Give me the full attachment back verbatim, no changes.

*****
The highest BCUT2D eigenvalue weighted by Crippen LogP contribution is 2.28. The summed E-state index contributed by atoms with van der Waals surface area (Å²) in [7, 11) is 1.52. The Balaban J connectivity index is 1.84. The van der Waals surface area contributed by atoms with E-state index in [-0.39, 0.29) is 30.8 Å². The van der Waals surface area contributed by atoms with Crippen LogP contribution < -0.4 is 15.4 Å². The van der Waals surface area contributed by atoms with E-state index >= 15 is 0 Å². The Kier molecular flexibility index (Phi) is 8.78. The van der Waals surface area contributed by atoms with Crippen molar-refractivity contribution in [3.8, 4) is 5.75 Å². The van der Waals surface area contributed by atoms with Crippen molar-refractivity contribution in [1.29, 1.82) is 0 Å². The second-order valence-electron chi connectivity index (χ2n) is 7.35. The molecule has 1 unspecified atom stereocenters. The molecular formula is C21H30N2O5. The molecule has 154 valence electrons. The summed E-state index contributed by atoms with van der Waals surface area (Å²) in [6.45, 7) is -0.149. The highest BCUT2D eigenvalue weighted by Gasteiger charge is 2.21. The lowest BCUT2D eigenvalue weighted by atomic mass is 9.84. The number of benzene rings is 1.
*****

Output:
The highest BCUT2D eigenvalue weighted by Crippen LogP contribution is 2.28. The summed E-state index contributed by atoms with van der Waals surface area (Å²) in [7, 11) is 1.52. The Balaban J connectivity index is 1.84. The van der Waals surface area contributed by atoms with E-state index in [-0.39, 0.29) is 30.8 Å². The van der Waals surface area contributed by atoms with Crippen LogP contribution < -0.4 is 15.4 Å². The van der Waals surface area contributed by atoms with E-state index >= 15 is 0 Å². The Kier molecular flexibility index (Phi) is 8.78. The van der Waals surface area contributed by atoms with Crippen molar-refractivity contribution in [3.8, 4) is 5.75 Å². The van der Waals surface area contributed by atoms with Crippen molar-refractivity contribution in [1.29, 1.82) is 0 Å². The second-order valence-electron chi connectivity index (χ2n) is 7.35. The molecule has 1 unspecified atom stereocenters. The molecular formula is C21H30N2O5. The molecule has 154 valence electrons. The summed E-state index contributed by atoms with van der Waals surface area (Å²) in [6.45, 7) is -0.149. The highest BCUT2D eigenvalue weighted by Gasteiger charge is 2.21. The lowest BCUT2D eigenvalue weighted by atomic mass is 9.84. The number of benzene rings is 1.